by the Rev. Paul Nancarrow
Years ago I attended a workshop on evangelism and welcoming people into the church and growing church membership. Our workshop leader based much of his presentation on this Gospel reading we have assigned to us in the lectionary this morning – because he said that this was his story: he had a place and a life in the church now because someone had done for him what Philip does in the story.
The workshop leader said he had grown up without any kind of church connection. His parents had gotten fed up with church and had left it long ago. He himself had never attended church – other than a wedding or a funeral now and then – and not many of those, really: most of his friends had gotten married on beaches or forests or banquet halls. As far as he could tell, church was a waste of time at best, and at worst a real negative influence in the world. He had absorbed a lot of the “post-Christian” rhetoric that said that churches were full of hypocrites; that church was all about power and domination, with a manipulative hierarchical clergy controlling a passive and duped laity; that church and religion did nothing but promote fear and tribalism and violence and war. As far as he could tell, there was nothing about church that he wanted any part of.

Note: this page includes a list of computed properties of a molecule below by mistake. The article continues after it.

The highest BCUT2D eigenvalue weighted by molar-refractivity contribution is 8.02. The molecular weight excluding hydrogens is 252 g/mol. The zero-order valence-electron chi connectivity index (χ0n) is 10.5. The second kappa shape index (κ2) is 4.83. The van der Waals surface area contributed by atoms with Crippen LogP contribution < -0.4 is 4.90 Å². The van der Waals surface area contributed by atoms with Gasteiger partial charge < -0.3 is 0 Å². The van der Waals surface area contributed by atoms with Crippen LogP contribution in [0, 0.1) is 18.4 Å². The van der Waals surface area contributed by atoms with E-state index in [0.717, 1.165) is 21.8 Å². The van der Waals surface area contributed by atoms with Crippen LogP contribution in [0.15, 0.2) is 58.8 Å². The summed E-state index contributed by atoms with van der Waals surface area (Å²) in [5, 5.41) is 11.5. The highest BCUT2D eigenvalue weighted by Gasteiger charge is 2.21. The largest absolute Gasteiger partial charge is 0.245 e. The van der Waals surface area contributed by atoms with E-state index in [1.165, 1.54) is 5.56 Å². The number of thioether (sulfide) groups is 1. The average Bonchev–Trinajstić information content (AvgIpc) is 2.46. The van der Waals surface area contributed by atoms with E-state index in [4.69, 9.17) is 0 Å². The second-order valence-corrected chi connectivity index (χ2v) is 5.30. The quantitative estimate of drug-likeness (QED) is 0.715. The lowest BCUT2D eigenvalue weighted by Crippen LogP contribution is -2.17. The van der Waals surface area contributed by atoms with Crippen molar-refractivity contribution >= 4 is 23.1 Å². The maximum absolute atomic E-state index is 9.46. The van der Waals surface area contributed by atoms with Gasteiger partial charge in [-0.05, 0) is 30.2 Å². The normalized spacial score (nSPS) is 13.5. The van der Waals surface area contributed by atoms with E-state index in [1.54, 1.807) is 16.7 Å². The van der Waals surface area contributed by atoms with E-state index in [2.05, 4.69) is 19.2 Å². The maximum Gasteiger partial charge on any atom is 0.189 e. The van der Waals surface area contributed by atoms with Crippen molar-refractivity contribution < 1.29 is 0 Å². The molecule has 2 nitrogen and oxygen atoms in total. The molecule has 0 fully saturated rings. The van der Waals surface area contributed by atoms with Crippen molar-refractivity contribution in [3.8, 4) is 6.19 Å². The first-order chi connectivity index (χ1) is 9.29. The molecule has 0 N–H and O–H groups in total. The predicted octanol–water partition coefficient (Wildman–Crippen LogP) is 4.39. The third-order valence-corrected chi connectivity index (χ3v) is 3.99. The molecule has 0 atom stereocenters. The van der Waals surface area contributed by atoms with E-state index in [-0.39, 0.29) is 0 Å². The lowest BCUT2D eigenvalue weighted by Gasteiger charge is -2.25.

But he had a friend at work that he really admired. He liked him, he enjoyed his company; but more than that, he respected this friend, he recognized qualities in him that he would have liked to have had himself. He said his friend always seemed grounded and balanced, in a profession and a lifestyle that tended to be frantic and chaotic. He said his friend was intelligent, but also seemed wise: he thought things through, and he made decisions with ethics and integrity. And he seemed genuinely happy: there was a quality of joy in him, and even when things around him got dire and distressed, he himself had a sort of basic good vibe that people around him could feel.
In fact this man was so impressed with this friend that one day he worked up his courage and asked him where all that came from, how he cultivated those qualities in his life. And his friend said: “From my church. From the friendships and the learning and the prayer I find in my church.”
Well that really surprised him. “Church?” he said. “Seriously? Church? Can anything good come out of church?” And, he said, his friend just looked at him and smiled and said “Come and see.” He didn’t argue; he didn’t try to defend the church or explain the church or promote the church; he didn’t start telling his life story and his faith and his conversion; he didn’t try to convince or persuade or cajole. He just said “Come and see.”